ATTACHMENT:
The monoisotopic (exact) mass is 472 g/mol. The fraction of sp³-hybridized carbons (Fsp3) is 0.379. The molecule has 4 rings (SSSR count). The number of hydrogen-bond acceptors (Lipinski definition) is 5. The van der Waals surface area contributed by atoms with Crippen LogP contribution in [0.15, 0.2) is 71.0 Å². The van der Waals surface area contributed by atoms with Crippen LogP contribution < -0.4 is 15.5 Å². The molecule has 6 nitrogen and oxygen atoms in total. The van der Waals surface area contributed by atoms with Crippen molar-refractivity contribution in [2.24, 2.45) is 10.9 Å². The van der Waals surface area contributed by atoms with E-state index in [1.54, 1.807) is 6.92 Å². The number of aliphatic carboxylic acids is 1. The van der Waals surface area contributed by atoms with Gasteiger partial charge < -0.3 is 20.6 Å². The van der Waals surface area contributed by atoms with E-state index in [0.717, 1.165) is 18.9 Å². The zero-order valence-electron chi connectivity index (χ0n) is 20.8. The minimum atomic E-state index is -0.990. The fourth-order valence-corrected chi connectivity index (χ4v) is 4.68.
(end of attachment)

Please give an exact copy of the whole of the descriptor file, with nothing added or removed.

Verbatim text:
The monoisotopic (exact) mass is 472 g/mol. The fraction of sp³-hybridized carbons (Fsp3) is 0.379. The molecule has 4 rings (SSSR count). The number of hydrogen-bond acceptors (Lipinski definition) is 5. The van der Waals surface area contributed by atoms with Crippen LogP contribution in [0.15, 0.2) is 71.0 Å². The van der Waals surface area contributed by atoms with Crippen LogP contribution < -0.4 is 15.5 Å². The molecule has 6 nitrogen and oxygen atoms in total. The van der Waals surface area contributed by atoms with Crippen molar-refractivity contribution in [2.24, 2.45) is 10.9 Å². The van der Waals surface area contributed by atoms with E-state index in [1.54, 1.807) is 6.92 Å². The number of aliphatic carboxylic acids is 1. The van der Waals surface area contributed by atoms with Gasteiger partial charge < -0.3 is 20.6 Å². The van der Waals surface area contributed by atoms with E-state index in [0.717, 1.165) is 18.9 Å². The zero-order valence-electron chi connectivity index (χ0n) is 20.8. The minimum atomic E-state index is -0.990. The fourth-order valence-corrected chi connectivity index (χ4v) is 4.68.